How I Learned To Love Deadlines
Posted on December 11 2017
There’s a difference between understanding something and knowing it, right in your core. Like the importance of deadlines.
I hate deadlines, or at least I used to, up until about a week ago!
I feel like I’m late to the party, all the other guests met the deadline (arriving on time) I was late, so missed out on the secret giveaway!
But, a shift, I’m gonna go as far as saying a deep, profound, paradigm shift has occurred, that has altered my beliefs about deadlines!.
That’s some deep shit, right?
As I speculate on where my intense disdain for completing projects on time originated, I can only come up with school and my choice to stop handing in homework from about the age of 13.
Of course, I’ve been meeting deadlines throughout my life. Approached with sullen contempt, completed in silent torture (I'm thinking university dissertation) which seriously damages my attitude towards what I'm doing, shutting down any opportunities for further learning.
For instance, recognising I have staying power, dedication, drive, determination rather than the opposite.
This model has been seriously affecting my business and any chance of it really thriving.
I really get that.
Now, I know what’s on the other side. It feels good. So, I’m going to continue with this emotional shift towards deadlines.
Honestly, right now, I want to curl up and hide behind my keyboard…because, sticking with the party analogy…I’ve arrived and the conversation is in full swing…
But, hang on, I too have something to contribute to this conversation. Here it is:
Why I Hate Deadlines So Bloody MuchI believe I have recently experienced an emotional response that has so moved me I am making a new choice to make a change.
I’ve known for years that working to deadlines would benefit me, but I have resisted, believing in a free spirited attitude towards business and other areas of my life. Let me leave that there, if you will, allow me to give you a bit of background…
I’ve launched a t-shirt business and am studying for a Professional Certificate in Interior Design at the Interior Design School, Queen’s Park, London. I absolutely love the course, which fulfils a long held ambition.
It consists of 4 modules, each builds on skills learned in the previous module, equipping us with both the technical and creative knowledge to become an interior designer.
My nemesis is drawing, especially colouring in my drawings to make them look believeable…
I’ve learned to draw floor plans, a sketch perspective and elevation, using the tried and tested method: the good old fashioned pencil and paper.
But when it comes to colouring in (or rendering) the drawing. I fall apart.
But, this time, with the deadline looming in my mind…I had two weeks to present 5 components consisting of one rendered (coloured) perspective, a floor plan, a furniture board, a materials board and a fully realised workbook, that tells the story of my creative thought process.
I had all the elements, but…the rendered sketch perspective. With a couple weeks to go, I put my big girl drawers on and told myself, I’m gonna do this.
Hours of YouTube videos, 50+ coloured drawings, 3 redraws of the background.
Tears. Late nights. Frustration. Breakthrough. Back Step. - rinse, repeat, rinse, repeat until finally, two days before the submission date the breakthrough I had worked towards.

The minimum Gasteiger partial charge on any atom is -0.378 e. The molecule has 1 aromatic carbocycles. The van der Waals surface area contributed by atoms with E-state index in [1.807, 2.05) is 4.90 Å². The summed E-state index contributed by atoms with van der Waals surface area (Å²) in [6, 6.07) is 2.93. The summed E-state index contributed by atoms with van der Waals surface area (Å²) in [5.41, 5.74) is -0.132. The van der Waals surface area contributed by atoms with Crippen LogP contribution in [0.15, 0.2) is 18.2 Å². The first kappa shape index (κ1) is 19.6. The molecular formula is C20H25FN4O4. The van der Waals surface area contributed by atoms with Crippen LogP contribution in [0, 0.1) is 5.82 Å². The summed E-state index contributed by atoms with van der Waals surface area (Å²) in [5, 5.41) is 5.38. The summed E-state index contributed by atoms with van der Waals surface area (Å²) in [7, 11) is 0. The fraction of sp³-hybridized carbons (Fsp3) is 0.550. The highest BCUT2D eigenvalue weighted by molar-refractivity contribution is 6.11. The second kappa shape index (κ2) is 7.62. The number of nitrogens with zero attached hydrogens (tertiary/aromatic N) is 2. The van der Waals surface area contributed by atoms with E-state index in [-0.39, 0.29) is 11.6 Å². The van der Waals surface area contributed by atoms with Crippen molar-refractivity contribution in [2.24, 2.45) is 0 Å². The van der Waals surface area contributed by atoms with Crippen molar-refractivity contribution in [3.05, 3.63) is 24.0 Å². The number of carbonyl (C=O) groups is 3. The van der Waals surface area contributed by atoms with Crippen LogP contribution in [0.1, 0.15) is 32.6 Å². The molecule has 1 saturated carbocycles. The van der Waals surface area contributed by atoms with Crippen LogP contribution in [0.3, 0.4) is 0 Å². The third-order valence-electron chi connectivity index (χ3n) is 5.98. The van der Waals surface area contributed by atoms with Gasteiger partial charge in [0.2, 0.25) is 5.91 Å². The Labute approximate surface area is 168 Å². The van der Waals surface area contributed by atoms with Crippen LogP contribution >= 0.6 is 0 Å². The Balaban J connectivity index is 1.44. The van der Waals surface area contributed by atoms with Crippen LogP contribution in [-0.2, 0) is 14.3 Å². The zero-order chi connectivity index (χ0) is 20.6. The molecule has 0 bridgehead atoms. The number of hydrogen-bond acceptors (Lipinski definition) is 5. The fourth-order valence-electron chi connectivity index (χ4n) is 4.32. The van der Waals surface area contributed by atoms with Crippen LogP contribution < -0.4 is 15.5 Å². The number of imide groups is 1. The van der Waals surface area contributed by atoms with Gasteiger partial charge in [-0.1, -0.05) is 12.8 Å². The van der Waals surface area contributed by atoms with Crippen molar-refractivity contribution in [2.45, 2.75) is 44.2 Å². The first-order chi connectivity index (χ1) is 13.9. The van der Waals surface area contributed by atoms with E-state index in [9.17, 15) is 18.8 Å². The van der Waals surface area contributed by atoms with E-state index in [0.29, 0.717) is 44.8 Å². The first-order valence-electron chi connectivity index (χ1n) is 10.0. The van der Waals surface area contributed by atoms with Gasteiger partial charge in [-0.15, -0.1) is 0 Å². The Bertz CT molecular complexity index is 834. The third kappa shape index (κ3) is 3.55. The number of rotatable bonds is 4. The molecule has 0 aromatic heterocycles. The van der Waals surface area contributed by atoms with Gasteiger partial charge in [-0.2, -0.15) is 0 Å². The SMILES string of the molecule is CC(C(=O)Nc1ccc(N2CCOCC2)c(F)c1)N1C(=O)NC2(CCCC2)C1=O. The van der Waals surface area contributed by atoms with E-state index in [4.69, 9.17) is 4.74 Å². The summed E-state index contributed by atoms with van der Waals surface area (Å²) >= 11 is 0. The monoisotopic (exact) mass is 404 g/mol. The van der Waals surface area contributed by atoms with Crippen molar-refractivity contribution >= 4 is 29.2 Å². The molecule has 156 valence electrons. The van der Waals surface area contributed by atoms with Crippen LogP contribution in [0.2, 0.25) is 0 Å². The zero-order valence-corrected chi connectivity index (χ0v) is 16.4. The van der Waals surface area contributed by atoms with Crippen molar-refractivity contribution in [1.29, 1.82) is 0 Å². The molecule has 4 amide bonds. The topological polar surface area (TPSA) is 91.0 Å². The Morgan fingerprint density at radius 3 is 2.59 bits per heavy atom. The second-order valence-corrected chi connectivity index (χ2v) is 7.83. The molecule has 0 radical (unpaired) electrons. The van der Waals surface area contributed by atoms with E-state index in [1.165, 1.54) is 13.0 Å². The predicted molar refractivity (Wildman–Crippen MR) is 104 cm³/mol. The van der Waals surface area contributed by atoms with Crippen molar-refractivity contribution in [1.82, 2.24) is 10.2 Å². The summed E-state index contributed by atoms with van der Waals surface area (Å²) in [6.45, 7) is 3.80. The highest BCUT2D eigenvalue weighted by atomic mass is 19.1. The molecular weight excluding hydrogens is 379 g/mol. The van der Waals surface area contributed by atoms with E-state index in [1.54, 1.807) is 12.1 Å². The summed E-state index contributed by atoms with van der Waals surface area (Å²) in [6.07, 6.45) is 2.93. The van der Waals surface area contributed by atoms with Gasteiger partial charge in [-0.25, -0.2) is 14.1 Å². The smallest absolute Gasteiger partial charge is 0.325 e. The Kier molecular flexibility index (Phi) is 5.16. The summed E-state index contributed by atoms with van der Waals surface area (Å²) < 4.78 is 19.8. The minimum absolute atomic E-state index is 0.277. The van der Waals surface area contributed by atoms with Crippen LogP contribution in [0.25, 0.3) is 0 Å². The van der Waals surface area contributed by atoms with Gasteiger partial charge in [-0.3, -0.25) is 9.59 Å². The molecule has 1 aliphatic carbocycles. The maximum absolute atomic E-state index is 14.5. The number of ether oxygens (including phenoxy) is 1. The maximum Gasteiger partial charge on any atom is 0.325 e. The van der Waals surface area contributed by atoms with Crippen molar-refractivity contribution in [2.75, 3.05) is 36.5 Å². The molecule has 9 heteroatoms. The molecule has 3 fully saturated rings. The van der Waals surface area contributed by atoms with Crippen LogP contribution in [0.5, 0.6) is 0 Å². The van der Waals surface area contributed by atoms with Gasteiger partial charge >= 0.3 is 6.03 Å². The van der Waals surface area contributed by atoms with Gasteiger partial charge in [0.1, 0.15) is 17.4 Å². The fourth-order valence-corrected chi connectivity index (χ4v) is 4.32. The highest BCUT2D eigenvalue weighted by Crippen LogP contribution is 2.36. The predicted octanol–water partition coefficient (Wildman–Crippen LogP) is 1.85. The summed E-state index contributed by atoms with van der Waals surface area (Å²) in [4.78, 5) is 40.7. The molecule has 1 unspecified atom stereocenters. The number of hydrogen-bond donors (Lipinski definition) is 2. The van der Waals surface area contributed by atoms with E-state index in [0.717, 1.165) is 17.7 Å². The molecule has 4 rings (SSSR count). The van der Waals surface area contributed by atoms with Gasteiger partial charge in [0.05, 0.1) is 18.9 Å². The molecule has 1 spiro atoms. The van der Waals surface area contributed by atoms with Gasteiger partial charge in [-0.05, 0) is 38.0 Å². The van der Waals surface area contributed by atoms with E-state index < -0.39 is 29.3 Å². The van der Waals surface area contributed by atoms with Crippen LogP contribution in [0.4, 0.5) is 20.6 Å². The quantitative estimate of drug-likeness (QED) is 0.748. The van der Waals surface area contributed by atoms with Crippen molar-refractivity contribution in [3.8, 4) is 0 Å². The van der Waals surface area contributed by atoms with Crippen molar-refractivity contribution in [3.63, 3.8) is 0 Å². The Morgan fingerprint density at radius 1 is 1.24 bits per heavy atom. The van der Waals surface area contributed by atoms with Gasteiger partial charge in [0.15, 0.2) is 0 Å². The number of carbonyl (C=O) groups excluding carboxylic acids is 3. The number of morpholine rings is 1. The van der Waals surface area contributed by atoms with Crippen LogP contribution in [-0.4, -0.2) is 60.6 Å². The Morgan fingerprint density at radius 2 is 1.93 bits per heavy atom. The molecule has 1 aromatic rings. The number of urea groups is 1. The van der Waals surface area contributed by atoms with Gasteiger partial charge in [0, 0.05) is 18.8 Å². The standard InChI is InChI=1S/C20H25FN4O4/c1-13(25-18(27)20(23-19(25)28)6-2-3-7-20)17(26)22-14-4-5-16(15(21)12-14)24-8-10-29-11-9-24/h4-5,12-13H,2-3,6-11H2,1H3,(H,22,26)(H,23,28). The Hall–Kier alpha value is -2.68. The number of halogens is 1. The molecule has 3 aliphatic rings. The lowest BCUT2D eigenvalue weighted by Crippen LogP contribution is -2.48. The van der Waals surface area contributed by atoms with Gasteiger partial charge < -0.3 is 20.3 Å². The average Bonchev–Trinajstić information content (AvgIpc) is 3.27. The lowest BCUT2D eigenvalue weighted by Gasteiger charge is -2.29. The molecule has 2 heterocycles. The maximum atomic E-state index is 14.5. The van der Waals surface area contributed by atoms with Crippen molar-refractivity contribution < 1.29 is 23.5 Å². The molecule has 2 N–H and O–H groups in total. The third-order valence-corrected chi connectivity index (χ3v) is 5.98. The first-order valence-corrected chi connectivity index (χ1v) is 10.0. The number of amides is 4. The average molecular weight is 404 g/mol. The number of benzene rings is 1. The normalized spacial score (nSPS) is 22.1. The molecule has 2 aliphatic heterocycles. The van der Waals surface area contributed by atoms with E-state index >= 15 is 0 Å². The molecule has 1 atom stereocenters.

I produced a rendered picture of my sketch perspective of which I am/was proud enough to hand in. Even though…and this is big…some other elements were not as polished as I would have liked them to be (because of scanning and printing problems).
But I put aside my perfectionism for a moment, because time was running out and decided the project as a whole conveyed my concept, the drawings illustrated how I imagined it the hotel room would look.
All the elements were completed.
How A Complete Emotional Shift Changed My Mind About DeadlinesThe deadline focussed my brain and body in a way that I cannot remember
Oh yes!…I just did…It’s a boy!
The hours paid off…when printed and scanned I held in my hand a piece of work that I was immensely proud of, I felt great!
After the presentation, I received positive feedback, the tutors could see where my idea was going and thought it well executed, with the exception of the poor printing, which I acknowledged.
I knew after that that imbedded into my subconscious was a new belief, deadlines can be immensely beneficial. That’s the difference between understanding something and knowing it.
You know when it hits you right in the emotional gut.
I haven’t discovered anything new or revolutionary, but isn’t it a great feeling when you know you’ve just grown?
Conclusion - And What's Happened Since
There’s process in everything - all your projects, follow the steps, rinse and repeat or change completely. What ever don’t give up.
Don’t throw away your failed attempts, they are part of the process and show your growth and development.
You won’t get it right first time…try…try…and try again. Cry, Stop. Have a cup of tea or a glass of wine. Sleep. Then do it again.
Single minded dedication produces exceptional results
Completing a project to deadline and knowing there are elements that could be better but overriding your perfectionism yields a wonderful feeling of achievement.
Feeling good about yourself enhances your creative abilities
Even if it takes you longer to ‘get’ something than your peers, never mind, just keep pushing on
Since the shift I've begun working on new t-shirt designs, my attention to my business has changed dramatically, I'm creating a timetable to work towards and building in time to do other things, like decorate my home.
Here are some of pieces of my work for the hotel project. My hotel is called: The Cathedral